For a comedy that relies on false identities and keeping up appearances, We’re the Millers doesn’t have anybody fooled.
It masquerades as an amusing tale of squabbling small-time crooks who are over their heads, but quickly dispenses with any pretense of originality for a compilation of low-brow formulaic gags about dysfunctional families, stupid criminals and road trips.
It starts with David (Jason Sudeikis), a low-level suburban drug dealer who is robbed by street thugs prior to delivering cash to his supplier (Ed Helms), a ruthless and impatient sort who gives David one final chance to square the deal. He must venture to Mexico to retrieve a marijuana shipment and smuggle it back.
David’s plan involves renting a motorhome and persuading some of his struggling neighbors — including a stripper (Jennifer Aniston), a runaway (Emma Roberts) and a nerdy loner (Will Poulter) — to split the resulting money in exchange for helping to form a makeshift family to fool customs officials. Of course, the scheme is loaded with complications from the get-go.
As stupid as these characters are, everyone around them is even more so, such as the bumbling drug kingpin (Tomer Sisley) who is outwitted by the Millers every step of the way, or the oblivious drug-enforcement agent (Nick Offerman) and his shrill wife (Kathryn Hahn) who befriend the family during a cross-country RV trip.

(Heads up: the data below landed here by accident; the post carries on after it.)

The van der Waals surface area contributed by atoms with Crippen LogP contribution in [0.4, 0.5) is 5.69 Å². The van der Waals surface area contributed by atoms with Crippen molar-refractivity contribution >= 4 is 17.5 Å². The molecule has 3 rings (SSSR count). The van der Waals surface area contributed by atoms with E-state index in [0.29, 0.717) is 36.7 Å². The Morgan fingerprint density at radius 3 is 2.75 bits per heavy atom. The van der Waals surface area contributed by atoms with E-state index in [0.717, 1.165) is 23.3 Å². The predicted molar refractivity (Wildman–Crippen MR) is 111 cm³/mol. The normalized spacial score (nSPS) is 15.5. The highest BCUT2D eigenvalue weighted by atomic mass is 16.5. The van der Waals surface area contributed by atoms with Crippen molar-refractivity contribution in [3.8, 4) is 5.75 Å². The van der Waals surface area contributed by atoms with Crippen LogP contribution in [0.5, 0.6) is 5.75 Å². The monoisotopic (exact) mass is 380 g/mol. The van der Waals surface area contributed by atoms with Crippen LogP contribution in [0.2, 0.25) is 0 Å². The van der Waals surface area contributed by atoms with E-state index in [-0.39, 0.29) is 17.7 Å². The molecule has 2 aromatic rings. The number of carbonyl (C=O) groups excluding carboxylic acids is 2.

It gets even worse once the tone inevitably changes in an attempt to generate sympathy for the Miller clan by portraying them as the real victims who just need some quality family time. The film’s tugs at the heartstrings feel more like kicks to the groin.
We’re the Millers delivers a few sporadic laughs with some sight gags and one-liners, but the uninspired script (credited to no less than four screenwriters) consistently confuses crude for edgy and tasteless for hilarious. And it seems to have no feel for comic pacing, with some extremely labored jokes involving incest, gay stereotypes and illegal immigration.
The film, directed by Rawson Marshall Thurber (Dodgeball: A True Underdog Story) is aggressively sophomoric and scores mildly on that level. However, it’s worth pondering whether the target audience will be able to grasp that the moral here — that crime does pay, as long as you’re funny — isn’t meant to be taken seriously.
Rated R, 110 minutes.